Mapavi, a local nonprofit organization newly focused on combating Latino gangs in the region, has decided to go where the teenagers are: the mall.
The organization, founded in 1992 with the mission of assisting the terminally ill in Latin American countries, opened the Mapavi Youth Center in May. The center is inside Hi-Mart, a mini-mall on Route 1 in Woodbridge that opened last year and is filled with more than 100 booths with vendors selling wares.
The youth center is a booth enclosed by walls but no ceiling. Here, teens will be able to gather, use a dozen donated computers and even take English classes.
"After working almost 12 years with gang-related families and gang members, I really realized that the malls are where gang members are looking for other gang members" to recruit, said the Rev. Jose E. Hoyos, founder of Mapavi.
The group is talking with store owners about opening a similar youth center at Manassas Mall.
"We want to go to Manassas Mall. We might go to Langley Park after this," said Alonso Zamora, co-director of the center.
Law enforcement officers, elected officials and social services groups are scrambling to find solutions to the problem of gangs, especially Hispanic ones that are gaining strength and spreading through the area's suburban communities.
Four teenagers were stabbed at a Target in Wheaton and two others were attacked at Montgomery County's Springbrook High School this month in violence that police believe involved the gang Mara Salvatrucha, also known as MS-13. Eleven people have been arrested in the attacks.
In April, a 14-year-old boy, believed by police to be associated with the South Side Locos gang, was stabbed and beaten with baseball bats outside Manassas Mall by members of Suerno-13, a rival gang and spinoff of MS-13.
Prince William County police said they arrested 264 gang members last year on various charges, including murder in one case.
"Soon, it won't just be a Hispanic problem. It will be a multiracial problem," Hoyos said.
Mapavi organizers hope that the new computers at the Hi-Mart youth center will be a draw for teenagers.
"The access to the Internet gets them here," said Ricardo O. Villanueva, a board member. "It's like candy."
Then the group will try to keep the teenagers off the streets, he said. "Many of the kids join these gangs because they need to be part of a family. Father Hoyos says we need to help them change families."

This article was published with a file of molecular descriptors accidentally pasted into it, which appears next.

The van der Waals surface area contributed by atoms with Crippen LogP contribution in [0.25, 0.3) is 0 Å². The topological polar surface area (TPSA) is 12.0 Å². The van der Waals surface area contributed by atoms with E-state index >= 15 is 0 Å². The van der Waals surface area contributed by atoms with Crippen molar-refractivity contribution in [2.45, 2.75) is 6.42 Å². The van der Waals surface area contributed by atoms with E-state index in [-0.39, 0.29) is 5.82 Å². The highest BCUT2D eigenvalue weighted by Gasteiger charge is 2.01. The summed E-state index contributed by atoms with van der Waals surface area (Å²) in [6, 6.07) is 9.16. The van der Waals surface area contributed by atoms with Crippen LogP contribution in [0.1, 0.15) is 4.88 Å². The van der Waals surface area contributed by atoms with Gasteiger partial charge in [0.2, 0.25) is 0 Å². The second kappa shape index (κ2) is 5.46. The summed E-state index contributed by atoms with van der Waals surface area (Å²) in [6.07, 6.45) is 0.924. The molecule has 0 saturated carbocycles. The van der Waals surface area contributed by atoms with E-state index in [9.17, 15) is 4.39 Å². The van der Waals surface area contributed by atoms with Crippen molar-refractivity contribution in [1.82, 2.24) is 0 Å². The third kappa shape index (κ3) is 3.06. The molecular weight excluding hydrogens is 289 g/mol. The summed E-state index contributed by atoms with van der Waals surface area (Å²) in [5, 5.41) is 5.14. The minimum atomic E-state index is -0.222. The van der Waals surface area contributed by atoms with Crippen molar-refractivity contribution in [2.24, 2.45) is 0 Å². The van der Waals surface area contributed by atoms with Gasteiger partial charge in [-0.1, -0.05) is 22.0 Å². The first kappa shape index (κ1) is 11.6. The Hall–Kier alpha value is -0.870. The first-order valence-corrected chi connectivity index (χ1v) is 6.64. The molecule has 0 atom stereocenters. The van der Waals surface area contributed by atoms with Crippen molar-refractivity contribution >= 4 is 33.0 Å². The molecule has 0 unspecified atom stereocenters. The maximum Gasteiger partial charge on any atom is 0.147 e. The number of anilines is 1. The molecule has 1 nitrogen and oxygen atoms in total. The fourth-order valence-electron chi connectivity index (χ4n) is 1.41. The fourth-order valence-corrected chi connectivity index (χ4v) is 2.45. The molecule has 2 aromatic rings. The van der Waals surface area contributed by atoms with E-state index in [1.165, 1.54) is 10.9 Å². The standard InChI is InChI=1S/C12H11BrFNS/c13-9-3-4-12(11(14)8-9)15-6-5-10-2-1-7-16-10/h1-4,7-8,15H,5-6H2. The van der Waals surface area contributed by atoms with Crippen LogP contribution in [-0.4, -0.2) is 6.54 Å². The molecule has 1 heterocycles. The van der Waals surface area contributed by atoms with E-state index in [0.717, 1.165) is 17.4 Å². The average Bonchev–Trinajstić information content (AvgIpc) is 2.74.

The youth center can, at least, show young people more positive sides of the Hispanic community, said Alex Harb, a board member.
The youth center board is made up of successful Latino businesspeople, many of whom are immigrants who came to the United States with few possessions. "We are going to become role models for these kids," Harb said. "Modesty aside, we are very proud of who we are and what we can bring to the table. Not everybody wants to be in a gang. Not everybody wants to be in the street. If you want, you will get out of it," he said.
The center, which cost $50,000 to become operational, will host visits by military, police and fire recruiters to show that jobs, opportunities and alternatives to a gang lifestyle exist, Harb said. "It's not only about teaching them ESL or computers. It's about changing their attitude."
Joon Park, executive director of Hi-Mart, offered the space and the computers free to Mapavi and serves as a co-director of the center. At Manassas Mall, Mapavi is working to get a location near the existing Job Hut center, which helps teenagers and young adults find employment, Zamora said.
At the opening at Hi-Mart in May, ambassadors from El Salvador, Guatemala and Peru were present, along with Prince William Supervisor John D. Jenkins (D-Neabsco) and Col. Charlie T. Deane, the police chief.
Ana Margarita Chavez, consul for El Salvador and former executive director of the Salvadoran Antidrug Commission, said El Salvador is interested in such programs as Mapavi because gang culture is a dangerous connection between communities in the United States and the Central American country.
"Police from El Salvador have come here to exchange ideas," she said. "We are going to start working to stop violence in youth."
Guil Costas, 18, a senior at Lake Braddock Secondary School in Burke, has joined the teen advisory board.
He said he hopes the teenagers will become invested in the center. "A lot of people don't have anywhere to go," Costas said. "Here, they are going to feel special."